Newborn Visual Attention, Temperament and Behavioral Difficulties – An Article Fairy Summary

Early identification of infants with developmental impairment is crucial in order to provide those children and their families with the needed support and therapy to optimize function. Neonatal therapists play an important role in assessing development and function of infants in the NICU through standardized testing and specific clinical observations. Even parents of healthy term infants whom we know outside of work may approach us wanting to know if what their new baby is doing is ‘normal’.

In recent years, there have been strong efforts by several research groups to identify children who are most at risk for developmental delay at the earliest possible time in the lifespan. One group of researchers sought to determine if newborn visual skills, specifically average duration of gaze to stimuli, is associated with later development. Eighty infants between one and four days old looked at human faces and schematic face-like configurations on a screen and average dwell time (time spent looking at the stimuli during the experiment) was recorded. The infants tested were born full term and had a five minute Apgar score of above eight. At follow up (mean age 7.5 years), parents completed questionnaires including Italian versions of the short form of the Childhood Behaviour Questionnaire, the Temperament in Middle Childhood Questionnaire, and the Strengths and Difficulties Questionnaire. The study found that shorter dwell time as a newborn is associated with increased impulsivity, hyperactivity, and behavioral problems in childhood.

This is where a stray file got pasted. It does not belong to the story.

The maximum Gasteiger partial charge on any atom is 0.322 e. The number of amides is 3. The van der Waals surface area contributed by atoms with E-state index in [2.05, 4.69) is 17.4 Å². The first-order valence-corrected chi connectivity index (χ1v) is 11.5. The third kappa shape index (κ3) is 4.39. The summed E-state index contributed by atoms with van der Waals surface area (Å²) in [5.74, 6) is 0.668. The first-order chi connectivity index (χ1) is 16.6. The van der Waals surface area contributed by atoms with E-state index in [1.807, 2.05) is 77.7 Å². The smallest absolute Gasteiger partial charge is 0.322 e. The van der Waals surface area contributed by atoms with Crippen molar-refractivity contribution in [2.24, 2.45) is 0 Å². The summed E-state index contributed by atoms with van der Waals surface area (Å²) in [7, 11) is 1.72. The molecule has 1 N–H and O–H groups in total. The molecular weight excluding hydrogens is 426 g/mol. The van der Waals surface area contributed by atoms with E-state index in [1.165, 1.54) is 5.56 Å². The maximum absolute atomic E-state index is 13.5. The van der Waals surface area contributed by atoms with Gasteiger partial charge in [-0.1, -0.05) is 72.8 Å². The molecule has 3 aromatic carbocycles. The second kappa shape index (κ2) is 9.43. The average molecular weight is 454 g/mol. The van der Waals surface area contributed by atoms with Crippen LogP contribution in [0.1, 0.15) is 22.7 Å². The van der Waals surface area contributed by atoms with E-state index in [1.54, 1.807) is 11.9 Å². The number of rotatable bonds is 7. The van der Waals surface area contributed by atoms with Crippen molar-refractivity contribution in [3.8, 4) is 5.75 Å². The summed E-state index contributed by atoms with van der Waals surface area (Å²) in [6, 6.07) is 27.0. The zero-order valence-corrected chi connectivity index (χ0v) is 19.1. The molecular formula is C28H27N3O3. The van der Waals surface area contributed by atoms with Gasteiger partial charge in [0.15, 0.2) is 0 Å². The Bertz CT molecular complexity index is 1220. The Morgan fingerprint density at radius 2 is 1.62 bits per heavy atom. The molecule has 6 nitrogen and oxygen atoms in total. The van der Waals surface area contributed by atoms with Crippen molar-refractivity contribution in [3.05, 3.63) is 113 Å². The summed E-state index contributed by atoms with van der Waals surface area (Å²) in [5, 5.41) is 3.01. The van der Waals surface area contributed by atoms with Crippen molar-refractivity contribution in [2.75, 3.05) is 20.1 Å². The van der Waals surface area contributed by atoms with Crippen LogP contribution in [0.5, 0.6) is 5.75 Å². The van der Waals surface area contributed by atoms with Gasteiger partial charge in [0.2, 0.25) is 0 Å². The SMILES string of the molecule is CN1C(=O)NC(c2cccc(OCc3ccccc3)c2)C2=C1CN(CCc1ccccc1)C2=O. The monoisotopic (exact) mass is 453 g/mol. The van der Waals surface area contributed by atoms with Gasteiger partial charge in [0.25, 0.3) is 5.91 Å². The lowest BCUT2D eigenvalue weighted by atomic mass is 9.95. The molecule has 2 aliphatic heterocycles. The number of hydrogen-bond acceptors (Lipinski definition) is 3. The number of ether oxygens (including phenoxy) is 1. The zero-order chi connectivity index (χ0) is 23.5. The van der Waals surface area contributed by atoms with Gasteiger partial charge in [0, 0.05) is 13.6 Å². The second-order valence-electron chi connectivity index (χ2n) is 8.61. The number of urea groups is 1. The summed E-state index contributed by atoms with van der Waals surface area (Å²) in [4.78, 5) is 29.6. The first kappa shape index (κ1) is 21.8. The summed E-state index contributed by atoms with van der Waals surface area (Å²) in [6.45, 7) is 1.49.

When integrating this study into our practice as neonatal therapists, there are several important points to consider:

  • The infants in this study were born term and presumably healthy, thus the results of this study may not generalize to the NICU population. Infants admitted to the NICU have a complex combination of medical and environmental factors that impact their visual skills.
  • As neonatal therapists, we know that a baby’s abilities may differ greatly from one day to the next based on the environment and events of the day, so multiple assessments of visual attention helps us to determine an infant’s true abilities.
  • Helping families to understand appropriate visual stimulation for their baby is an important aspect of the education we provide.

To access the full text version of the study titled Individual Differences in Newborn Visual Attention Associate with Temperament and Behavioral Difficulties in Later Childhood, visit